Article written by Michele Sergio and published in L’Espresso Neapolitan of the month of June 2019
Shy, introverted, awkward. Proud, strong-willed. Dedicated to the Neapolitan dialect. Massimo Troisi, our great Massimo, an icon of the southern young man of the late 1900s, amid insecurities and moral principles, cynicism and generosity. Troisi, with its characters, is probably the most genuine representation of the Neapolitan and of our own city, of the recent past years, those of transition, between tradition and change, centuries-old cultural heritage and new languages, renewed customs. It remains forever in our hearts in spite of the fact that 25 years have already passed since its premature and unjust disappearance. Years certainly a little sadder without him.
Coffee, the quintessential element of the Neapolitan tradition, is constantly present in the Trois work, it is often its silent character, the perfect scene accompaniment, the discreet background of dialogues.
In the 1983 film, the second given to us by Massimo, Excuse the delay, Vincenzo (Troisi) and Tonino (Lello Arena) stage the relational difficulties of two “normal” boys with women, increasingly emancipated, confident, master of their present and desirous of a future as protagonists, in life and in the couple relationship. The story between Vincenzo and Anna (a splendid Giuliana De Sio), between highs and lows, complicity and misunderstanding, suffers from the inability of the young male to adapt and face the most marked personal, emotional and relational maturity of the female homologue. All between one coffee and another! How not to remember a cult passage of the film, where Massimo-Vincenzo makes socio-psychological reflections on the way of drinking coffee, litmus paper of the existential condition of the individual. The scene: after having made love with Anna, Vincenzo wants a good coffee and goes to the neighbor’s kitchen (an elderly professor, single and often absent from home, to the joy of Vincenzo who, in possession of the keys to the apartment , he uses it – with maniacal attention, care and prudence – for his illegal immigrant encounters with Anna) where – tragedy! – only a moka from a cup is found. Hence the observation of the great Maximus: the smallest machine, he says, “is the maximum of solitude”: not only do you live alone (referring to the mature landlord), but you also preclude the possibility of receiving views, of offering a coffee to a possible guest. Drinking coffee is the expression of socializing for the Neapolitan, pleasure to share, minimum and maximum action of the social animal (which is the Neapolitan). It is not possible, in short, for Vincenzo, to have at home only one moka from a cup, means to have a relational problem, to exclude the possibility of hosting people, to offer them the usual, cordial and obligatory coffee!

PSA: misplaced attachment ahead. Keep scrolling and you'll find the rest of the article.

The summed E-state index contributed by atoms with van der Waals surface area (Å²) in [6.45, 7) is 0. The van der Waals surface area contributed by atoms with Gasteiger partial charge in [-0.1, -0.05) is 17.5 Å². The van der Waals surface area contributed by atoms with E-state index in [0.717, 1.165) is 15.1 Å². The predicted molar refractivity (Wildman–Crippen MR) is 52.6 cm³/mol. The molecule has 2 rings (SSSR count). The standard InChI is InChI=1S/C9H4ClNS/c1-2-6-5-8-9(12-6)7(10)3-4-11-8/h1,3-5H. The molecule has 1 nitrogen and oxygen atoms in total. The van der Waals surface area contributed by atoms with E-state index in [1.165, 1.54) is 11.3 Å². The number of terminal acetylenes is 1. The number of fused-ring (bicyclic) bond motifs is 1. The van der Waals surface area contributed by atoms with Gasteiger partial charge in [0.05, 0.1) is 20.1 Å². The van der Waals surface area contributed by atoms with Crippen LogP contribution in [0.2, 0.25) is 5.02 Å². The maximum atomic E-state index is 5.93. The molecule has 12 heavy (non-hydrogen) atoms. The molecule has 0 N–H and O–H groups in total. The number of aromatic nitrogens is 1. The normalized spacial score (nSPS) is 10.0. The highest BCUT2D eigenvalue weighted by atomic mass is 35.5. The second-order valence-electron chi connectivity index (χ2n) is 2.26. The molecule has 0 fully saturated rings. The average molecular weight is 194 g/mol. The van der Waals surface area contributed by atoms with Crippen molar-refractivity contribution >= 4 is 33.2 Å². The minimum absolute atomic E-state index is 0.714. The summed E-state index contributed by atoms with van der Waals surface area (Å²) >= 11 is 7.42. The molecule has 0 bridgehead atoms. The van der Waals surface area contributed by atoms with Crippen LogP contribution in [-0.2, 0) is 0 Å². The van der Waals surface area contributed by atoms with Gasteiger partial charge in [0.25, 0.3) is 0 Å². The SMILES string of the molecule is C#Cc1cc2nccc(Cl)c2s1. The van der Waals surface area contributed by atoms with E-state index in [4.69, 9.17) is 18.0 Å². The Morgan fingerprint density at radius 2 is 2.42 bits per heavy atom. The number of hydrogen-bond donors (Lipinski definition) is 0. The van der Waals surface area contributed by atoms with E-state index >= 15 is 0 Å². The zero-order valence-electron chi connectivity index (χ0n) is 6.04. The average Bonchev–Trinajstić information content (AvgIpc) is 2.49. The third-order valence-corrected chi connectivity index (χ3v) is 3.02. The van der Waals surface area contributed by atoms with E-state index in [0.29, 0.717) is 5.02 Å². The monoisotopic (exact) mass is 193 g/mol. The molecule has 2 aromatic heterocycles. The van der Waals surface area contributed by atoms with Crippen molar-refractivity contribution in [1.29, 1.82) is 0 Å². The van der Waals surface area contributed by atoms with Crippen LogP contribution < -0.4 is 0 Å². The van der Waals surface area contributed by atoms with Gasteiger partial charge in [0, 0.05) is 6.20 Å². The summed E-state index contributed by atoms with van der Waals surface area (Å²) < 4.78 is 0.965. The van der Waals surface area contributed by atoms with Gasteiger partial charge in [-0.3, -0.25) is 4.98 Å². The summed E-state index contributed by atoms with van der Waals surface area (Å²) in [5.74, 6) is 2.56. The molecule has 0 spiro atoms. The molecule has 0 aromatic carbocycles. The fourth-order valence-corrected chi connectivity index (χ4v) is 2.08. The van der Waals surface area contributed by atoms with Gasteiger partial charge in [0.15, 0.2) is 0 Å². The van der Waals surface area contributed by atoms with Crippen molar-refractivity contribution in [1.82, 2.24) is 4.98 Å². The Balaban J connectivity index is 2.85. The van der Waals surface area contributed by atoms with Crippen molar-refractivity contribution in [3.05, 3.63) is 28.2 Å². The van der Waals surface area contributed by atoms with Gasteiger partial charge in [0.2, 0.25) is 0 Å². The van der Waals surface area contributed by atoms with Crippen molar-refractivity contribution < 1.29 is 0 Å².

In 1991 I thought it was love instead it was a gig, perhaps the most complete work of Troisi sull’Amore, a feeling analyzed in its various facets through meticulous introspective investigation by the protagonists of the film and their way of understanding and living their own loving torments. The film is a real pearl also embellished by the unforgettable and poignant musical theme of the great Pino (Daniele), a great friend of Troisi with whom he, individually, shared a mischievous “dancer heart” that has, for both, marked the path of ‘existence. Still the coffee among the protagonists of the story in which Tommaso (Troisi) runs the risk of passing to a better life: the younger sister of his best friend, in love with him, tries to kill him by giving him what? But a cup of poisoned coffee, of course! Who wants to poison a Neapolitan knows that at least one coffee will drink it during the day. In the same film the beautiful Francesca Neri, in the role of Cecilia, in a wedding dress reaches Tommaso at the bar after he has deserted the altar and, at the invitation of Troisi who asks her what she wants to take, replies firmly: “a coffee”.
For every Neapolitan any time is appropriate to put up an espresso, even the most painful ones. Could it be that the strong and intense taste of our espresso helps to overcome the bitterness of life? We like to think that Massimo thought this way and that he is looking at us all, posing one of his proverbial smiles – a little sad, a little mocking – while he is enjoying his cup of coffee!